He graduated from the University of Toronto in 1965 with a bachelor’s degree in psychology, and received a Ph.D. in social psychology from Columbia University in 1969. He began teaching at Stanford the same year.
Besides the fundamental attribution error, Professor Ross became known for his work on other psychological blunders, including “the false consensus effect” — the bias people have toward thinking their perceptions are more common than they are.
His last book, “The Wisest One in the Room” (2015), written with the Cornell psychologist Thomas Gilovich, sought to make the lessons of psychology helpful to everyday life. In “The Person and the Situation,” he and Professor Nisbett wrote approvingly of basic material in psychology as “high-level gossip.”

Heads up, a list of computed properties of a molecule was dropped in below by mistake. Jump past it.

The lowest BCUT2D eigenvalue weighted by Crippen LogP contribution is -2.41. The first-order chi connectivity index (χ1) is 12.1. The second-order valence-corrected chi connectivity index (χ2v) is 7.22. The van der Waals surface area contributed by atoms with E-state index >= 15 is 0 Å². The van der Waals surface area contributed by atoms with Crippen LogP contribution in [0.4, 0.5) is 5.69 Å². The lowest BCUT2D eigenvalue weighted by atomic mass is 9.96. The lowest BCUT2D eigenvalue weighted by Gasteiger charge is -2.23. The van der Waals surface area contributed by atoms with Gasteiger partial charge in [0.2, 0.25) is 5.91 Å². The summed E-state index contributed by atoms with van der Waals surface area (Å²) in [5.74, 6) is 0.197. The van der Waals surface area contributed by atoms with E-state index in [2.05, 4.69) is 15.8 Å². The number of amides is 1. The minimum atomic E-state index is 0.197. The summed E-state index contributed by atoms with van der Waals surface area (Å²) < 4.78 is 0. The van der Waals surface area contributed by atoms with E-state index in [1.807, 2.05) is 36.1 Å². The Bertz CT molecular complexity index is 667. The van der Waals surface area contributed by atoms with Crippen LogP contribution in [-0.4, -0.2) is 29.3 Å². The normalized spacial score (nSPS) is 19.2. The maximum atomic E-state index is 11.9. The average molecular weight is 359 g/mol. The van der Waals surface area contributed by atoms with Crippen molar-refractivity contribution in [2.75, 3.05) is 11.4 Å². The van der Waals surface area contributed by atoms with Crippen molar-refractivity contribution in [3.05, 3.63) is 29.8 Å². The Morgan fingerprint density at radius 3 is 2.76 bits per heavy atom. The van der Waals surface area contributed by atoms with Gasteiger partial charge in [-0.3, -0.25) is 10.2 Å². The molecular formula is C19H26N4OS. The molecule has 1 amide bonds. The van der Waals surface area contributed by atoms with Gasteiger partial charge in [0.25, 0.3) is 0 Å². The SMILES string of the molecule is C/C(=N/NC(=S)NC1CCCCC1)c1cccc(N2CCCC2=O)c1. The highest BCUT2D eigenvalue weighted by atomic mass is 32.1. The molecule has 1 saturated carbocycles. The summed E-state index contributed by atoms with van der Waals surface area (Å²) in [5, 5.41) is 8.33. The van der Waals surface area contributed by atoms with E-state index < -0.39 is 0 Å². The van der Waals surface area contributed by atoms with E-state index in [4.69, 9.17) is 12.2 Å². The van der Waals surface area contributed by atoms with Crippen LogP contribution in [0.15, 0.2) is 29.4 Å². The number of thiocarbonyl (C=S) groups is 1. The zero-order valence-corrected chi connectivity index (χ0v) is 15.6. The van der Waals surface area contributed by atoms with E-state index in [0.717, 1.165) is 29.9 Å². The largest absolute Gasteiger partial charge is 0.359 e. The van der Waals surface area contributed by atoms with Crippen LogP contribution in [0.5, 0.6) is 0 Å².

“He does ‘Seinfeld’ kind of psychology,” Richard H. Thaler, the Nobel Prize-winning University of Chicago behavioral economist, said in a phone interview. “As soon as you hear it, there’s a slice of life there.”
In addition to his son Josh, Professor Ross is survived by his wife of 56 years, Judith (Spinks) Ross; another son, Tim; two daughters, Rebecca and Katie Ross; and seven grandchildren.
Professor Nisbett said Professor Ross was not just his writing partner but also “my therapist and my guru.” Professor Nisbett once asked his friend what made him so skilled at giving advice.
“‘Here’s why, Dick: I don’t take your point of view when you tell me what the problem is,’” Professor Nisbett recalled Professor Ross saying. “‘I try to figure out how the other person or persons are viewing it.’”